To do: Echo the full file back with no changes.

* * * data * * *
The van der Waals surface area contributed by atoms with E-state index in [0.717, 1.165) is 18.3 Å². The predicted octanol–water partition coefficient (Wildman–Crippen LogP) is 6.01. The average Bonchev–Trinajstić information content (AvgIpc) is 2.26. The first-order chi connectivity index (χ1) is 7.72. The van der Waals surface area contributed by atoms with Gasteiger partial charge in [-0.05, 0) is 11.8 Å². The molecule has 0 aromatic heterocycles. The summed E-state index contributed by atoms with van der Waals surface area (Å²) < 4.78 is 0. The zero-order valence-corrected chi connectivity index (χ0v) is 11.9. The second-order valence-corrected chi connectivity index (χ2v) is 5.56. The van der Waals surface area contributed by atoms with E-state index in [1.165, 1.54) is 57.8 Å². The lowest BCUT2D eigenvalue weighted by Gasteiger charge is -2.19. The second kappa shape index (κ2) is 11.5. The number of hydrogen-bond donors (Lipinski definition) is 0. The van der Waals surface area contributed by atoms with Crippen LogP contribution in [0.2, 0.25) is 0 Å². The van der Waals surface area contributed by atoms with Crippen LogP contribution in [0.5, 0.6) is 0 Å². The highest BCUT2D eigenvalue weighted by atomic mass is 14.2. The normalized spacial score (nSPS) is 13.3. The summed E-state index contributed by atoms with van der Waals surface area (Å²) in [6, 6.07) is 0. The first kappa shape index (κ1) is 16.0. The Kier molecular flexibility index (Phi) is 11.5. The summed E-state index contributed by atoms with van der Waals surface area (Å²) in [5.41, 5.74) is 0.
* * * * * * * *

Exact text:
The van der Waals surface area contributed by atoms with E-state index in [0.717, 1.165) is 18.3 Å². The predicted octanol–water partition coefficient (Wildman–Crippen LogP) is 6.01. The average Bonchev–Trinajstić information content (AvgIpc) is 2.26. The first-order chi connectivity index (χ1) is 7.72. The van der Waals surface area contributed by atoms with Gasteiger partial charge in [-0.05, 0) is 11.8 Å². The molecule has 0 aromatic heterocycles. The summed E-state index contributed by atoms with van der Waals surface area (Å²) < 4.78 is 0. The zero-order valence-corrected chi connectivity index (χ0v) is 11.9. The second-order valence-corrected chi connectivity index (χ2v) is 5.56. The van der Waals surface area contributed by atoms with E-state index in [1.165, 1.54) is 57.8 Å². The lowest BCUT2D eigenvalue weighted by Gasteiger charge is -2.19. The second kappa shape index (κ2) is 11.5. The number of hydrogen-bond donors (Lipinski definition) is 0. The van der Waals surface area contributed by atoms with Crippen LogP contribution in [0.2, 0.25) is 0 Å². The van der Waals surface area contributed by atoms with Crippen LogP contribution in [0.5, 0.6) is 0 Å². The highest BCUT2D eigenvalue weighted by atomic mass is 14.2. The normalized spacial score (nSPS) is 13.3. The summed E-state index contributed by atoms with van der Waals surface area (Å²) in [6, 6.07) is 0. The first kappa shape index (κ1) is 16.0. The Kier molecular flexibility index (Phi) is 11.5. The summed E-state index contributed by atoms with van der Waals surface area (Å²) in [5.41, 5.74) is 0.